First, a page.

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Tech and Tradition: Virtual Idol Takes on Tokyo's Kabukiza Theater

Virtual idol Hatsune Miku's co-star Nakamura Shido II expects "mixed reactions" as they bring extended reality (XR) technology to Tokyo's bastion of tradition.



Nakamura Shido II and Hatsune Miko performing “Hanakurabe Senbonzakura” in August 2019 in Minamiza Theater, Kyoto. (©Shochiku-NTT/©Cho Kabuki)

From December 3 to 26, Nakamura Shido II and virtual idol Hatsune Miku are co-starring in a one-of-a-kind kabuki show at Tokyo's Kabukiza Theatre. They are showcasing the play Hanakurabe Senbonzakura in part one of the theater's December Program. This is the latest rendition in a series of performances called "Cho Kabuki," powered by telecommunications company NTT

Introduced in 2016, Cho Kabuki is an inventive blend of traditional Japanese theater and cutting-edge technology. In 2019, Cho Kabuki made waves at the Minamiza Theatre in Kyoto. It expanded its presence to four theaters in 2022: Hakataza, Misonoza, Shimbashi Enbujo, and Minamiza. Now, Cho Kabuki is being performed at the prestigious Kabukiza Theater in Tokyo.

Cho Kabuki has gained popularity among subculture enthusiasts, especially among young individuals who have limited exposure to traditional kabuki. 

Kabukiza Theater in Tokyo on Apirl 24. (©Kyodo)

Tradition and Innovation

Lead actor Nakamura Shido II shared his insights on the production during a press conference in mid-November.

"I'm feeling immense joy. Given that the performance is unconventional for Kabukiza, I expect mixed reactions. But that's Nakamura Shido for you. I want to stay true to my way of life, dedicated to preserving tradition while relentlessly pursuing innovation," Nakamura said.

During the show, the venue looks almost like a live concert, with penlights swaying among the audience. Another interesting aspect of this fusion kabuki is the omuko callouts, which are used to liven up the show. Audience members not only shout the name of Nakamura's guild, "Yorozuya," but also call out "Hatsuneya" for Hatsune Miku. The crowd also playfully acknowledges NTT, shouting "Denwaya" ("phone guild").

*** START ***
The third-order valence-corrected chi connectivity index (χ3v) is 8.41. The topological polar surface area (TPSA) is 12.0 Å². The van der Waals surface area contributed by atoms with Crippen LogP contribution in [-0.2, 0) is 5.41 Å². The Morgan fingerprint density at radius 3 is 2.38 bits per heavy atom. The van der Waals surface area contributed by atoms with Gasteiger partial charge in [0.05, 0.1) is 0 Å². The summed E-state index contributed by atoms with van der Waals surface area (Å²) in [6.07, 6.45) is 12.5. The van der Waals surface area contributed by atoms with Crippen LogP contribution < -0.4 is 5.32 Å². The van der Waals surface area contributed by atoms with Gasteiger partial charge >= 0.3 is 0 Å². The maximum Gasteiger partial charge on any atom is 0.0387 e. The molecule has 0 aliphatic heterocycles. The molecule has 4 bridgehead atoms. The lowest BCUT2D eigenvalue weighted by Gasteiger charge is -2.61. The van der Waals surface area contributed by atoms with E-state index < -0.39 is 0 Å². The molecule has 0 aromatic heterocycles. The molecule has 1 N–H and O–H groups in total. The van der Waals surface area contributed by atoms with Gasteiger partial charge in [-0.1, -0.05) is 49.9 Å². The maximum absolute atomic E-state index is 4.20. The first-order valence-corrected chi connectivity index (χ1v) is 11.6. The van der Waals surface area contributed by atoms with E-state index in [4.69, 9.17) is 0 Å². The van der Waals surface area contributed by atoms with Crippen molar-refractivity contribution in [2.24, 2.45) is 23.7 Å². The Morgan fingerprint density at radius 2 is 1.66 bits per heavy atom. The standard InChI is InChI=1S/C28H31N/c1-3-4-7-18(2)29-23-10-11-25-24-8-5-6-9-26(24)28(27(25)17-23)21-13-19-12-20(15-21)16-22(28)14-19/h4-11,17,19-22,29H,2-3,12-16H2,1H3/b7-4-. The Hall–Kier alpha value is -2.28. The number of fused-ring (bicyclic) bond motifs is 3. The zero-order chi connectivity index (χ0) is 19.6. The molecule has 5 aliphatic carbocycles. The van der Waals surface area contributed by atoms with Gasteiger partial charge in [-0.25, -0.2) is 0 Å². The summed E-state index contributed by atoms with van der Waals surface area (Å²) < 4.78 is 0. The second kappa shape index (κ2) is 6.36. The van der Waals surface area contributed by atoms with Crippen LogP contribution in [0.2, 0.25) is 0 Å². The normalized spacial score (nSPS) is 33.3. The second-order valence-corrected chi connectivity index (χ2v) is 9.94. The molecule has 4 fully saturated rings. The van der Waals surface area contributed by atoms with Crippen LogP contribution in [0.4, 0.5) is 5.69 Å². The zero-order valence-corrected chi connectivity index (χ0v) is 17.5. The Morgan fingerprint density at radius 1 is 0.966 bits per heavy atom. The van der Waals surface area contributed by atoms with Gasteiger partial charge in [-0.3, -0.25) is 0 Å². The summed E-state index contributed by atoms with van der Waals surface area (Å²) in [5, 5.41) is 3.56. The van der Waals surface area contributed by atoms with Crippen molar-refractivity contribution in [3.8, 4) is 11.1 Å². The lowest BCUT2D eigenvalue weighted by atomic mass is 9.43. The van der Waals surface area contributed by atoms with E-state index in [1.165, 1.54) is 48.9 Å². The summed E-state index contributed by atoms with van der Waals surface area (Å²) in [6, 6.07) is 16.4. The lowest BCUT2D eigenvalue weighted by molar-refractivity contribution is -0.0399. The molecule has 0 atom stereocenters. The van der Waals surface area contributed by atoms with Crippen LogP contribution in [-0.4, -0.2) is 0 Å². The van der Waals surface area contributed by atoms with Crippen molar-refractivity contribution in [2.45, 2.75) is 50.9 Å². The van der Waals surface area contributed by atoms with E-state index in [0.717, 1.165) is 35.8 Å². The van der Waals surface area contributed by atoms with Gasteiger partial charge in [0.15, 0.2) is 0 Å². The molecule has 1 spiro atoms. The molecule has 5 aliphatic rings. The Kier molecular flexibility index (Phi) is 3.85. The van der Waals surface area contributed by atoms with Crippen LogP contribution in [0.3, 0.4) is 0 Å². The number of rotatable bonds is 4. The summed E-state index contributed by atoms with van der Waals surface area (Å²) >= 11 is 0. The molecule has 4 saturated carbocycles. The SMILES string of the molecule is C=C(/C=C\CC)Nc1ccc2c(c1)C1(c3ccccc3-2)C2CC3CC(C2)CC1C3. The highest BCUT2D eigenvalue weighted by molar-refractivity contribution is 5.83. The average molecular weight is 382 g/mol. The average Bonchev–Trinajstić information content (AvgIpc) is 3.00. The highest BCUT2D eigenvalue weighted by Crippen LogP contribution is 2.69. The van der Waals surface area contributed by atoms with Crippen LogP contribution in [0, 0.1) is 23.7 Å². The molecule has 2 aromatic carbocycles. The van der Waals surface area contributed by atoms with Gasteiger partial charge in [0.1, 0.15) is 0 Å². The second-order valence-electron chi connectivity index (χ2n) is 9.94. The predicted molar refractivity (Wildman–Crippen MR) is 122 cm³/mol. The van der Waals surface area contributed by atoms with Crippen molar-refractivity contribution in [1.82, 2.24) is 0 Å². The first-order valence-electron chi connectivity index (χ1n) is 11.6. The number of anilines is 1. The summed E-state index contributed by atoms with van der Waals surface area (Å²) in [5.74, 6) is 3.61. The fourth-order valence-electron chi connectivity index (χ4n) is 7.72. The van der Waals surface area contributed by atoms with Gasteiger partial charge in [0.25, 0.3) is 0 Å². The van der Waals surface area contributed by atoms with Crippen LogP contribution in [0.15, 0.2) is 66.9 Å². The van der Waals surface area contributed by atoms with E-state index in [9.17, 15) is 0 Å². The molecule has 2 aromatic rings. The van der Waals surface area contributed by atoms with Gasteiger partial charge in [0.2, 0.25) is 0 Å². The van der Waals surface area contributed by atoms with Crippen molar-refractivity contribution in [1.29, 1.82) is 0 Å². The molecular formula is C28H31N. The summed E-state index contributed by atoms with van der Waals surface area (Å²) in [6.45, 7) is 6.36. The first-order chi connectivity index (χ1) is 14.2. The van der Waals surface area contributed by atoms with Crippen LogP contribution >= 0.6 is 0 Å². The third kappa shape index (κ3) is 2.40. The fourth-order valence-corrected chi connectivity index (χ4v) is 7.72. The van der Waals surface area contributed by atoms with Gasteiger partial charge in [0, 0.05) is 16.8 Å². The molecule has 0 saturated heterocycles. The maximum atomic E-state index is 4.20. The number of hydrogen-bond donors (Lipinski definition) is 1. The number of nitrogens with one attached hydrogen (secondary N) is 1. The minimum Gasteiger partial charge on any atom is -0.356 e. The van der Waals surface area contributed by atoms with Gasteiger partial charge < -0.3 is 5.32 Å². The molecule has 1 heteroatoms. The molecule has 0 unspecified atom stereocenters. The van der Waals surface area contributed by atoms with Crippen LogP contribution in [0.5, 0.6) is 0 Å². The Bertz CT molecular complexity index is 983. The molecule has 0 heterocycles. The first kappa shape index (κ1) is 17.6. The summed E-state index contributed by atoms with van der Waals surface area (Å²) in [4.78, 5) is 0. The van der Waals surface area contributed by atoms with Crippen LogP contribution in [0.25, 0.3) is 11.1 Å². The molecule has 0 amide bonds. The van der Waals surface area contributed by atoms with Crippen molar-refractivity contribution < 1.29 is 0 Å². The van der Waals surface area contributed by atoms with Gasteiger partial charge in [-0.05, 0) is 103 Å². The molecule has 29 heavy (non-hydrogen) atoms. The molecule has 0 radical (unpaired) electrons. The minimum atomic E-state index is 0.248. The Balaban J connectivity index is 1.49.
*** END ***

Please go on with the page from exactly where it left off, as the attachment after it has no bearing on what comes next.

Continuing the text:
Nakamura said, "I wonder if this is the first time penlights have illuminated Kabukiza Theater. My aspiration is to create a scene at Kabukiza that has never been witnessed before."

Remaining True to Classical Kabuki

The play Hanakurabe Senbonzakura combines the kabuki masterpiece Yoshitsune Senbon Zakura with Hatsune Miku's song "Senbonzakura."


Nakamura explained, "Cho Kabuki incorporates the essence of kabuki, including dance and dramatic techniques. Despite its outward extravagance, our acting techniques remain grounded in the traditions of classical kabuki."

He continued, "I was delighted to hear that Nakamura Kankuro VI and Nakamura Shichinosuke II also wanted to perform Cho Kabuki." The two appear in a newly introduced scene called "Hottan no Ba" ("Where it All Started").

Regarding Hatsune Miku, Nakamura praised the technical staff by personifying his fellow virtual performer: "I really respect her. Although she had no experience in kabuki, her dancing has consistently improved since the first performance. The behind-the-scenes efforts are truly commendable."

Nakamura Shido II and his sons Haruki and Natsuki Ogawa pose in front of a cut-out of Hatsune Miku on November 13. (©Sankei by Noriaki Sato)

Final Run

At Kabukiza Theater, Nakamura's five-year-old son Haruki Ogawa makes a special appearance. The show also marks the debut of his second son, three-year-old Natsuki Ogawa, who aspires to become a kabuki actor.

Nakamura shared, "Natsuki was born with a condition where both pinkies are [partially] missing." Considering his son's feelings, he hesitated about allowing Natsuki to perform on stage, where his condition would be visible.

However, Nakamura decided to respect his son's wishes. "He might have to go through sad experiences that only he would understand, yet this serves as a valuable asset for an actor. I will see it as the rise of a formidable rival. "

He added, "I think 'challenged' is a cool expression [to describe people with disabilities.] I don't want to forget the importance of looking ahead and embracing challenges. Presenting Cho Kabuki at Kabukiza is also a personal challenge for me."

Notably, this might be the last chance to watch Cho Kabuki.

Nakamura revealed, "I consider our run at Kabukiza as the culmination of this series. Cho Kabuki has entered its eighth year, and I'm planning to give it my all. I always saw performing Cho Kabuki at Kabukiza as the ultimate goal, so I want to close this chapter after this."



(Read the article in Japanese.)

Author: Keiko Mizunuma

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